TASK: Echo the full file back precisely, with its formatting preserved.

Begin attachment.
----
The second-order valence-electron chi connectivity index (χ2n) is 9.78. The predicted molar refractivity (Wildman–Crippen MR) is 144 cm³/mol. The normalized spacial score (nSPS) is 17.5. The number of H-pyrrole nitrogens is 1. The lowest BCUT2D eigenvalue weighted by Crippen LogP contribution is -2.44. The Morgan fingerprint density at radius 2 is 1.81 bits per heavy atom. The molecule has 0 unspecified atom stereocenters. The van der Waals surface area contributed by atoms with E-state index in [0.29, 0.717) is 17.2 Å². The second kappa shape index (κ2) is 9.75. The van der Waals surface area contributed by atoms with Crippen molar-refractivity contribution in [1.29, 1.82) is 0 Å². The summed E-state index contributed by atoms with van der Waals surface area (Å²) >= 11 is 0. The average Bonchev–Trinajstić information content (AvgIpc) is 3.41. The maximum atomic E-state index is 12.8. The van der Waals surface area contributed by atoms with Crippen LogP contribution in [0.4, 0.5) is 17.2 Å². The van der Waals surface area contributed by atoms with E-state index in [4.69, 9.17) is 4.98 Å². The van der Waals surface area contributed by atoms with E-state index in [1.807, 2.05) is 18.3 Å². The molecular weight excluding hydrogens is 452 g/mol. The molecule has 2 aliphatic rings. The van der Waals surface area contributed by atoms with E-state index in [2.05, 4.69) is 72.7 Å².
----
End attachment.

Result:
The second-order valence-electron chi connectivity index (χ2n) is 9.78. The predicted molar refractivity (Wildman–Crippen MR) is 144 cm³/mol. The normalized spacial score (nSPS) is 17.5. The number of H-pyrrole nitrogens is 1. The lowest BCUT2D eigenvalue weighted by Crippen LogP contribution is -2.44. The Morgan fingerprint density at radius 2 is 1.81 bits per heavy atom. The molecule has 0 unspecified atom stereocenters. The van der Waals surface area contributed by atoms with E-state index in [0.29, 0.717) is 17.2 Å². The second kappa shape index (κ2) is 9.75. The van der Waals surface area contributed by atoms with Crippen molar-refractivity contribution in [1.29, 1.82) is 0 Å². The summed E-state index contributed by atoms with van der Waals surface area (Å²) >= 11 is 0. The average Bonchev–Trinajstić information content (AvgIpc) is 3.41. The maximum atomic E-state index is 12.8. The van der Waals surface area contributed by atoms with Crippen LogP contribution in [0.4, 0.5) is 17.2 Å². The van der Waals surface area contributed by atoms with E-state index in [4.69, 9.17) is 4.98 Å². The van der Waals surface area contributed by atoms with E-state index in [1.807, 2.05) is 18.3 Å². The molecular weight excluding hydrogens is 452 g/mol. The molecule has 2 aliphatic rings. The van der Waals surface area contributed by atoms with E-state index in [2.05, 4.69) is 72.7 Å².